Are you basing economic development decisions on false news?
More than two years after the ABS made a significant change to the way they collect and calculate employment data, we’re still hearing confusion about this dataset from the sector. In the case of one council, this could have meant over-reporting local employment growth by 8,708 jobs. In this blog, our economists give a simple summary of what’s changed, and what it means for economic development professionals (or anyone concerned with generating local jobs, attracting investment or applying for funding).
What you need to know
You can no longer compare raw 2011 and 2016 job counts to analyse employment change (place of work) in your Local Government Area.
This was identified in an earlier blog by our economic expert Keenan Jackson.
What does this mean?
Up to the 2011 Census, if you didn’t state place of work, or if your place of work was unclear, then you were put into the “Not Stated” or undefined basket. This basket made up around 8-10% of the total employed residents. This meant that the 2011 Census significantly undercounted employment in your LGA (see more on this here).
In 2016, the ABS allocated the ‘Not stated’ basket to a work location using a sophisticated methodology.
This change to methodology means you can’t compare raw 2011 and 2016 data (e.g. from tablebuilder) to understand employment change in your LGA, because much of the change between 2011 and 2016 is due to the change in the way it’s coded. The infographic below helps illustrate the difference between making an informed decision and making a decision based on false news.
In the case of some councils, comparing the raw 2011 and 2016 jobs data could have resulted in over-reporting jobs growth by well over 8,000 jobs. Read Glenn’s detailed explanation of this and other examples here.
Why should I care?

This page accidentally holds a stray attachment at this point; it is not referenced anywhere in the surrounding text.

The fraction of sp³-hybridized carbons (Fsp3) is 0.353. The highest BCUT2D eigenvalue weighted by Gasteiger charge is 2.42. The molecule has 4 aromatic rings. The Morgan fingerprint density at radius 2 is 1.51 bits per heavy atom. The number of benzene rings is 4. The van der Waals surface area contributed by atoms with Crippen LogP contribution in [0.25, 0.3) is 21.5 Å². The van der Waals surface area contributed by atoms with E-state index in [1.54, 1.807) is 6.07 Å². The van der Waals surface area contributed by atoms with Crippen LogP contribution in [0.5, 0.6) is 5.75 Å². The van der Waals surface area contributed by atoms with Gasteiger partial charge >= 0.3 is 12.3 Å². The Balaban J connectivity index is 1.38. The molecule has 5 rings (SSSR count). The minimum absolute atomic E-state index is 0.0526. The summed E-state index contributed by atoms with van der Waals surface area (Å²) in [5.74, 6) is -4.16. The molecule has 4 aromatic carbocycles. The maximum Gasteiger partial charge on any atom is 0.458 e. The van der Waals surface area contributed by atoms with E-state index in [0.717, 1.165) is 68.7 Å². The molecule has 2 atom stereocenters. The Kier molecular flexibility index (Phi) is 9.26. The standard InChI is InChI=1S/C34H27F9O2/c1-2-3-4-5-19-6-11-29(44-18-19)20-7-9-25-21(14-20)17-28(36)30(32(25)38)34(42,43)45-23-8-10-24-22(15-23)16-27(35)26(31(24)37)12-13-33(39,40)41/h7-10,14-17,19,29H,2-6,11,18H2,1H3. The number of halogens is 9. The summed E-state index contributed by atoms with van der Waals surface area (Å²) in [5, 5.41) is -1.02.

If there’s a lot riding on a decision, it’s important to use the right information as the basis for your decision making.
This information is critical when developing your economic development strategy, applying for a grant or trying to attract a new business to your area. In the example above, the economic development strategy should be looking at actions to respond to falling employment, not a strategy that adopts a business as usual approach.
The good news is that for users of our full economy.id tool, we have sourced the equivalent 2011 dataset from the ABS. This is the one with not stated locations imputed using the same methodology as 2016, making it comparable. This is not widely available anywhere else. We have invested in this data, so you can be confident that your decisions are based on actual changes in your workforce age structure, working hours, qualifications, industries and occupations.
And don’t forget as well as the Census data, economy.id shows year on year employment estimates via the dataset from the National Institute for Economic and Industry Research (NIEIR). NIEIR use Census and ABS labour force as a base but are updated every year so you don’t have to wait until the next Census to get a handle on jobs change.
Are you still unsure about jobs data?
Please leave a comment below so we can answer your question for the benefit of all our followers!
Don’t have economy.id in your area?
Our economic profiles (economy.id) are commissioned by local councils and regional authorities from across Australia. If you work for one of these authorities and you would like to learn more about accessing this tool in your area, please contact us here for more information.